Nothing spells S- T- Y- L- E like a pocketful of silk

Pocket squares ooze sartorial elegance and flair like no other accessory. Stylish and sophisticated, they are the little extra that will bring your outfit together, showcase your individuality and boost your confidence

Article by Marie Dubald, founder of Jeya Narrative, courtesy of her blog

Much is said on how to wear a pocket square – the do’s and don’t’s of what is acceptable and what should be avoided when it comes to folding.

The elegance and beauty of the pocket square lies in its effortless style – and to this end, we think that a simple puffed up fold is actually the best. Whilst structured folds do have their place, there is a certain confidence and sprezzatura-like nonchalance that emanates from a more casual fold.

Whilst many still prefer to wear a more traditional polka dot or plain coloured pocket square; we favour squares that have a story to tell and that are not so ubiquitous, thereby enhancing your own narrative too. Part decorative, part conversation starter, it is a reflection of the wearer, especially when unveiled to show the full design.

Just like sporting colourful socks, a pocket square enhances the fact that you take pride in your appearance and pay attention to details.

Gone are the days when white linen pocket squares, worn solely with a white shirt, and exposed only of about 1/4 to 1/2 inch atop the pocket, was the only acceptable way to be worn. Nowadays, pocket squares are available in countless designs which, combined with various folds, give them their very unique, effortless beauty. A pocket square can define your personal signature style like almost no other accessory can. Here are 7 style tips on how best to wear your pocket square:

1. Pocket squares are no longer reserved for special occasions. A pocket square may have become an everyday stylish accessory but it has not lost its elegant impact. Wear one with confidence, every day.

2. Your pocket square should not match your tie (you don’t want to look like George Clooney at the royal wedding). Instead it should complement (by highlighting an accent colour for instance) or contrast it.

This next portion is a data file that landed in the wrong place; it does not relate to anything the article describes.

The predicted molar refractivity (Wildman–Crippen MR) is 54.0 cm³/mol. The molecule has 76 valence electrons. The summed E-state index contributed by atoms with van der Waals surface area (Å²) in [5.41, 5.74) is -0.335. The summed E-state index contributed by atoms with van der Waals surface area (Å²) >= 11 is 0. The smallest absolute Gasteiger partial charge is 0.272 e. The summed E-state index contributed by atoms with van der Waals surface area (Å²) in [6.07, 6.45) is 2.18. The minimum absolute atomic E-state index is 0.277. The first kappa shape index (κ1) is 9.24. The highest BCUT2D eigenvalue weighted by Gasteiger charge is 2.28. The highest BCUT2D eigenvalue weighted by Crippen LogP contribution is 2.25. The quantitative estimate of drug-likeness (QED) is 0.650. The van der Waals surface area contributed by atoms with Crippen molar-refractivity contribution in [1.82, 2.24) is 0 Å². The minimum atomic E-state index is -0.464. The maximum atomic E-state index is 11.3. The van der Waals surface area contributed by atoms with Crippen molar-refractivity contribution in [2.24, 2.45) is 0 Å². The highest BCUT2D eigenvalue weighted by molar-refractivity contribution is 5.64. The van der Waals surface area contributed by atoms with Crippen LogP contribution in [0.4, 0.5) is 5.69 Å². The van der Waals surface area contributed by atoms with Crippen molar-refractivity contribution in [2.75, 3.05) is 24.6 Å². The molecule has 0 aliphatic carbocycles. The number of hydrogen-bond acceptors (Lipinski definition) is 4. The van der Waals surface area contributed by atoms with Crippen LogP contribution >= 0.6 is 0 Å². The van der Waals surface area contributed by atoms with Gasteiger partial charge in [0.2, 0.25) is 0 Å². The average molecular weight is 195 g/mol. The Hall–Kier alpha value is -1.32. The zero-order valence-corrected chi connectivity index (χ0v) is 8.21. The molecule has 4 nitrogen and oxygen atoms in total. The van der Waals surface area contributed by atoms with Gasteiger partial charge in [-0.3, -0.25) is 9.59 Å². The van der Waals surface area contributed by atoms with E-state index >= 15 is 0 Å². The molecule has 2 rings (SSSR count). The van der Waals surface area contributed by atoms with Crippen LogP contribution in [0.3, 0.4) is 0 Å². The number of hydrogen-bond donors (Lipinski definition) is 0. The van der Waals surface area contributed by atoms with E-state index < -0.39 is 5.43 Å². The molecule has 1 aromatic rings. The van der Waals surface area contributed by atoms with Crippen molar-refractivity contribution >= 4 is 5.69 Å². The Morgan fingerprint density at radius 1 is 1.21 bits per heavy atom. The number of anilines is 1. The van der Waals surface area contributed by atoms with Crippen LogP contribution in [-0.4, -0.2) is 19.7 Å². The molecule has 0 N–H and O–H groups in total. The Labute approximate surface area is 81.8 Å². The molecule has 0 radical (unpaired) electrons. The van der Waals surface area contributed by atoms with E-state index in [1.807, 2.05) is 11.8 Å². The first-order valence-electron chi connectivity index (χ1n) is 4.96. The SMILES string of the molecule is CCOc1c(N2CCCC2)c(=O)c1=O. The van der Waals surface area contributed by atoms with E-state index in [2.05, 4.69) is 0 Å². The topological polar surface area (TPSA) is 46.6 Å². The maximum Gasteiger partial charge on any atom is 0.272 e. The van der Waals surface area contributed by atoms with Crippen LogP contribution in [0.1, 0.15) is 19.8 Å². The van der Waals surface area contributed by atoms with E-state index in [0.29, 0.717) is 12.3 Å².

3. The colour and design of your pocket square should reflect your mood, or the occasion. Choose subdued colours or indeed a plain white pocket square for black tie events, or indulge in puffy folds and brighter colours for more smart casual occasions.

4. Avoid wearing pocket squares that are too big. If the pocket square is too big or the fabric too bulky, it will make it difficult to fold without it looking bulgy (and that’s not a good look). If in doubt (or if you are a newbie wearer), prefer silk pocket squares of around 30/35cm.

5. Should your pocket square have a logo or initials embroidered onto it, this should not be on display (the same applies of course to any care labels the pocket square might have).

6. Hand-rolled edges are preferable. They add a nice weight to the pocket square so it sits better, and they look more distinguished when using a fold with tips showing. Hand-rolled edges are not only a sign of quality, they also demonstrate an attention to details and an appreciation of sartorial heritage.

7. The pocket square should balance out your outfit. If your suit or shirt is heavily patterned, go for a more subtle pattern with your square. Similarly, if you suit or jacket is a little plain, don’t be afraid to show some patterns and colours. The beauty (as well as convenience and cost-efficiency) of the pocket square of course, is that you can adjust the fold to show different sections of the design, making it perfect to take you from day at the office to evening dinner party at just a fold change. riddle_stop 2

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